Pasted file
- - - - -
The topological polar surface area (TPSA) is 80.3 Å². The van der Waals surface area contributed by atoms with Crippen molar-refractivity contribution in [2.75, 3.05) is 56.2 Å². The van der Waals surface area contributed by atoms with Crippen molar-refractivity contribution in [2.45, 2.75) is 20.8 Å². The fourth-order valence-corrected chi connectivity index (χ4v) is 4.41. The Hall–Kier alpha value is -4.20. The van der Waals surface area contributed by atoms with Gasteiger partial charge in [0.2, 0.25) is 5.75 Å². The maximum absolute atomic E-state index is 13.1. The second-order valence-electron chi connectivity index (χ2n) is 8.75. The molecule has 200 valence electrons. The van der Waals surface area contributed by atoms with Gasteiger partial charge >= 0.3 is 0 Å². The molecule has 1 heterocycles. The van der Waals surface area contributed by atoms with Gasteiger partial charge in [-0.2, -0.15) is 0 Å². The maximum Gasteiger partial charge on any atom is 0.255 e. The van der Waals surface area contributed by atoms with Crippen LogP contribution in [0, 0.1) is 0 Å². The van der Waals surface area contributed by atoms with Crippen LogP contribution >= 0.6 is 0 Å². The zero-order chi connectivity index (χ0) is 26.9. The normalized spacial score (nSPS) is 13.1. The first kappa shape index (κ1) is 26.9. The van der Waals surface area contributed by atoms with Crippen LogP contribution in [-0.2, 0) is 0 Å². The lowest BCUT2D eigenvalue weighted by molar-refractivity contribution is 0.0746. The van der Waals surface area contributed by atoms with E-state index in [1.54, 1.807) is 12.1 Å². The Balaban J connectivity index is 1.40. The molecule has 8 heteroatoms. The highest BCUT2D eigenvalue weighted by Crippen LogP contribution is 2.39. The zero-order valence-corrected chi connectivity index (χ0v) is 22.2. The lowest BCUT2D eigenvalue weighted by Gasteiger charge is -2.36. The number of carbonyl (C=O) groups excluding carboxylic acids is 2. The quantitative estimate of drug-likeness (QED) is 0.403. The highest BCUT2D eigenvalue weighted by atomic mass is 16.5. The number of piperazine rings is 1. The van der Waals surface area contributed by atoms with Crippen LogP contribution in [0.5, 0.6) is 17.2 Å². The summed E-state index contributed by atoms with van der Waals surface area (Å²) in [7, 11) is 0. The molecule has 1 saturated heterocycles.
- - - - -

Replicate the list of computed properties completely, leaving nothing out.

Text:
The topological polar surface area (TPSA) is 80.3 Å². The van der Waals surface area contributed by atoms with Crippen molar-refractivity contribution in [2.75, 3.05) is 56.2 Å². The van der Waals surface area contributed by atoms with Crippen molar-refractivity contribution in [2.45, 2.75) is 20.8 Å². The fourth-order valence-corrected chi connectivity index (χ4v) is 4.41. The Hall–Kier alpha value is -4.20. The van der Waals surface area contributed by atoms with Gasteiger partial charge in [0.2, 0.25) is 5.75 Å². The maximum absolute atomic E-state index is 13.1. The second-order valence-electron chi connectivity index (χ2n) is 8.75. The molecule has 200 valence electrons. The van der Waals surface area contributed by atoms with Gasteiger partial charge >= 0.3 is 0 Å². The molecule has 1 heterocycles. The van der Waals surface area contributed by atoms with Gasteiger partial charge in [-0.2, -0.15) is 0 Å². The maximum Gasteiger partial charge on any atom is 0.255 e. The van der Waals surface area contributed by atoms with Crippen LogP contribution in [0, 0.1) is 0 Å². The van der Waals surface area contributed by atoms with Crippen LogP contribution >= 0.6 is 0 Å². The zero-order chi connectivity index (χ0) is 26.9. The normalized spacial score (nSPS) is 13.1. The first kappa shape index (κ1) is 26.9. The van der Waals surface area contributed by atoms with Crippen LogP contribution in [-0.2, 0) is 0 Å². The lowest BCUT2D eigenvalue weighted by molar-refractivity contribution is 0.0746. The van der Waals surface area contributed by atoms with E-state index in [1.54, 1.807) is 12.1 Å². The Balaban J connectivity index is 1.40. The molecule has 8 heteroatoms. The highest BCUT2D eigenvalue weighted by Crippen LogP contribution is 2.39. The zero-order valence-corrected chi connectivity index (χ0v) is 22.2. The lowest BCUT2D eigenvalue weighted by Gasteiger charge is -2.36. The number of carbonyl (C=O) groups excluding carboxylic acids is 2. The quantitative estimate of drug-likeness (QED) is 0.403. The highest BCUT2D eigenvalue weighted by atomic mass is 16.5. The number of piperazine rings is 1. The van der Waals surface area contributed by atoms with Crippen LogP contribution in [0.5, 0.6) is 17.2 Å². The summed E-state index contributed by atoms with van der Waals surface area (Å²) in [7, 11) is 0. The molecule has 1 saturated heterocycles.